Paul Burstow and Claire Tyler: Standardised tobacco packaging (via Lib Dem Voice)

Baroness Tyler of Enfield
Baroness Tyler of Enfield

Do you know only one in ten smokers in the UK started after the age of 19, and two in five of smoking habits started before 16?

Every year, more than 100,000 people die from smoking related diseases across UK; at the same time, 200,000 children aged 11-15 are risking their health and spending hundreds if not thousands of pounds a year on this toxic habit.

When smokers take up in their early years, they face more serious health impacts and find it harder to quit, so reversing this alarming trend has to be one of our biggest priorities in public health. And that’s why the Lib Dems have fought hard over years to get us all ahead of the curve. Thanks to hard work from colleagues across Parliament, in the past ten years the UK has banned tobacco companies from using most forms of advertising – including sponsoring sport teams – and put the display of tobacco products in shops under control while Paul was Health Minister.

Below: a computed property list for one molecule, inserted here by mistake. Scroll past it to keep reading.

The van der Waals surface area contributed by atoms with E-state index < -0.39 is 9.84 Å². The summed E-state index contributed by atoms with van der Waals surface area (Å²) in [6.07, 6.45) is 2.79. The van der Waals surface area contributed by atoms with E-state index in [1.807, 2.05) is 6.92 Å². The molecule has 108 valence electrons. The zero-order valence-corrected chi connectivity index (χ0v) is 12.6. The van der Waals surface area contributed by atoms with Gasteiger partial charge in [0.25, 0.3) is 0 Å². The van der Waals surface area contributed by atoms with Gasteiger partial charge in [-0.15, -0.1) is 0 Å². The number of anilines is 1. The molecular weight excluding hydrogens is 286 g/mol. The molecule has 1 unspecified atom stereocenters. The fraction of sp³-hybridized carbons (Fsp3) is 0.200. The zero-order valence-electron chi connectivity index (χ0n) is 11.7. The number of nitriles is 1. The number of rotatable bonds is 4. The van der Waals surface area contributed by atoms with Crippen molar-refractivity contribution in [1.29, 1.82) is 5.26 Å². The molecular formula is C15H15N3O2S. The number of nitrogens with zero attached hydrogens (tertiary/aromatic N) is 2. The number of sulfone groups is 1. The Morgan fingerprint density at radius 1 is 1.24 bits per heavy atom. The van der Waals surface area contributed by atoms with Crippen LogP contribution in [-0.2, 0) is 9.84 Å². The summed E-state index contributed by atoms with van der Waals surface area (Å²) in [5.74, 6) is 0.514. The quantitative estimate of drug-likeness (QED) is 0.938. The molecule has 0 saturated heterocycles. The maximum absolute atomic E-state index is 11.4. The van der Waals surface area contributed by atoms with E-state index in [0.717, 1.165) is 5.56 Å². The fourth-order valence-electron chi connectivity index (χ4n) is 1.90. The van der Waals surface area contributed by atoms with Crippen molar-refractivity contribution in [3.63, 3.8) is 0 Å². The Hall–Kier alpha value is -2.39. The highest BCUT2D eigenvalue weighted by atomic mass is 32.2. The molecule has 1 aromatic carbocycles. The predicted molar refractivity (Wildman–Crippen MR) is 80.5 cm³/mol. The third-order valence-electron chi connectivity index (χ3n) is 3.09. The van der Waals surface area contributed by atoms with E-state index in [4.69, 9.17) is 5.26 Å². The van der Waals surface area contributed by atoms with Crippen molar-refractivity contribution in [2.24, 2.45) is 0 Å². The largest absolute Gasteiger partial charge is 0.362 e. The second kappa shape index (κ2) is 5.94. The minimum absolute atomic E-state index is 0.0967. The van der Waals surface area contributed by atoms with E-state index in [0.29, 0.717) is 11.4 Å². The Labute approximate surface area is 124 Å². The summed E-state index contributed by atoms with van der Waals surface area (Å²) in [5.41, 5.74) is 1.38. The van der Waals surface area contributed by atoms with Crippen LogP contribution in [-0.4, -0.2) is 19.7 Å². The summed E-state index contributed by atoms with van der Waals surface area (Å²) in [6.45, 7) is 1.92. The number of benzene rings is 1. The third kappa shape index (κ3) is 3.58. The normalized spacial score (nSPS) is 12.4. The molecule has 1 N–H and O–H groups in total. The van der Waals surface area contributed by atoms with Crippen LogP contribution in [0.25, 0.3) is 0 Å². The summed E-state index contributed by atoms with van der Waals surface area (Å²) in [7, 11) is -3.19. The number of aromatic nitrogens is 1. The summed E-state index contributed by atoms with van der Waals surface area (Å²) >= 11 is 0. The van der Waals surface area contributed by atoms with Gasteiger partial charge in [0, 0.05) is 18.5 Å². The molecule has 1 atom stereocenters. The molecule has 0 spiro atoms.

Then it was true that the health and economic benefits of stopping tobacco displays far outweigh the costs, and the same is true of standardising cigarette package designs now. The unconscious trigger of attractive packaging is an extremely successful marketing tool that encourages children and young people to glamourise and take up smoking. Bright colours, sleek designs and slim cigarettes, to name a few, all make people falsely believe that such cigarettes are less harmful. Attractive packaging is responsible for one in 20 people who take up the habit and a matter of 2,000 lives in the UK each year.

The full article is available here

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